When properly implemented, nursing bundles can improve the consistency and quality of patient experience, even across large, multiple-hospital systems.
Geisinger Health System, a physician-led system covering over three million residents in Pennsylvania and New Jersey, successfully adopted and refined a nursing bundle over the course of four years, according to a case study in NEJM Catalyst. The program not only generated a more consistent patient experience across the system, but also raised overall patient satisfaction scores.
The program complements a broader initiative aimed at improving patient satisfaction, under which Geisinger has paid out refunds to dissatisfied patients. The concept of a nursing bundle comes from the Institute for Healthcare Improvement and involves adopting a relatively small number of practices proven to support improved patient outcomes.
Having found that between a quarter and a third of the system’s complaints stemmed from failures of communication, Geisinger focused on that area when developing its bundle. Chief nursing officers and other key nursing staff identified and adopted practices intended to improve communication between patients and hospital staff, and among nurses themselves, via a combination of activities such as proactive rounding, including patients in shift handoffs, and communication protocols geared toward better dialog with patients.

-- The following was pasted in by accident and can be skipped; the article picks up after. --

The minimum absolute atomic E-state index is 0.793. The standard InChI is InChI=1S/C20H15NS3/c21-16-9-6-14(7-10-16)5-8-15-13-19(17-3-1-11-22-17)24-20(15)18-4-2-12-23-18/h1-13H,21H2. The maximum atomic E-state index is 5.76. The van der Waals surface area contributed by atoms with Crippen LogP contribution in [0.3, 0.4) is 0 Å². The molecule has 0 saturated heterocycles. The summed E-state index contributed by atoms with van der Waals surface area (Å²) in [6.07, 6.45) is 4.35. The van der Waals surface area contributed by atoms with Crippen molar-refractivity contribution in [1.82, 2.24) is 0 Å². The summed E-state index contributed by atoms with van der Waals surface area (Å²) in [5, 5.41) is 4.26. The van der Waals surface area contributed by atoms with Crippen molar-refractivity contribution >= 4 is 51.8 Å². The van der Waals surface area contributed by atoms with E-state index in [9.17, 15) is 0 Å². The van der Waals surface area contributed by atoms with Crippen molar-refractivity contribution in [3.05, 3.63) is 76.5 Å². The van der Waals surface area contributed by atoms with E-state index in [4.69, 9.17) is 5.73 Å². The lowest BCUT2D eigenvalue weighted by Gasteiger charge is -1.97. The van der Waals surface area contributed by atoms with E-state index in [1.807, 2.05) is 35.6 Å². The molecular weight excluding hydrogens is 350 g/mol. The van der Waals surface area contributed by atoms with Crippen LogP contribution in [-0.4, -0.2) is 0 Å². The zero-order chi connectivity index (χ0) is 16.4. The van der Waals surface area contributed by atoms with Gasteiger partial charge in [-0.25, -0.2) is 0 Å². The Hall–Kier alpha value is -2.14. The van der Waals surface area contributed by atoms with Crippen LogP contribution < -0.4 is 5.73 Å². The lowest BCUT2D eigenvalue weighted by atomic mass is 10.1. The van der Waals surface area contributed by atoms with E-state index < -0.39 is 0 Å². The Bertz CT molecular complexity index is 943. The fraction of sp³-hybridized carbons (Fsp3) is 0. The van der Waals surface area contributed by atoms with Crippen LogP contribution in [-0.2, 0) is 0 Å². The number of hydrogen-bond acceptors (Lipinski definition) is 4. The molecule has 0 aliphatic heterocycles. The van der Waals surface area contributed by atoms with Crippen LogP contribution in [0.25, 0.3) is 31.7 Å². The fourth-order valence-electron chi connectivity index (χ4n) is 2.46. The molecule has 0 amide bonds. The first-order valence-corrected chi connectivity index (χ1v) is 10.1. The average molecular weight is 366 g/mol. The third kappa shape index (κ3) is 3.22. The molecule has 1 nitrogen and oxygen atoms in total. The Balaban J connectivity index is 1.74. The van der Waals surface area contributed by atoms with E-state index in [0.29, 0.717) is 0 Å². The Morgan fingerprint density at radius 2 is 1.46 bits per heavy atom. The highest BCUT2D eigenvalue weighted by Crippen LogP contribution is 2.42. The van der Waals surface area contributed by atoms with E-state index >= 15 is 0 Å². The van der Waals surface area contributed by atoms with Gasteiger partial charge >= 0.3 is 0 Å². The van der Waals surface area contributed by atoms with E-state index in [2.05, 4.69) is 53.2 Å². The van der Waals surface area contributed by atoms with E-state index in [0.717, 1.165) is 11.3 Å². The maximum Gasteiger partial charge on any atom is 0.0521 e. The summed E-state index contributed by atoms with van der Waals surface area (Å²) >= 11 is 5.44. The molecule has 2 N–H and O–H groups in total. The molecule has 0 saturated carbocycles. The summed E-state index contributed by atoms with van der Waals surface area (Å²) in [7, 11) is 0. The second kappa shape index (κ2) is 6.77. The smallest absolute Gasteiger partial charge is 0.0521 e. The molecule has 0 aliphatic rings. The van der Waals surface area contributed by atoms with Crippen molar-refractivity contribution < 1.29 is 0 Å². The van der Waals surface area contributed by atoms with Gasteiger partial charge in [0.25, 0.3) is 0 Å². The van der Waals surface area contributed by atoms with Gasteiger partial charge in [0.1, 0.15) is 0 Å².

Geisinger identifies several keys to success when implementing a nursing bundle:
- Involve and support both executive leadership and front-line staff, providing frequent feedback. The article underscores the need for executive leadership to buy into and act upon strategic priorities geared toward cultural change.
- Establish a baseline and a clear, understandable set of metrics to gauge progress, and to ensure that all hospitals aim for the same endpoint, regardless of their position at implementation. Geisinger shares results and progress regularly with all levels of leadership from the CEO on down, as well as with front-line employees.
- Focus on the long term. Cultural change takes time, patience, and consistent feedback that rewards compliance and encourages constant improvement, according to the article.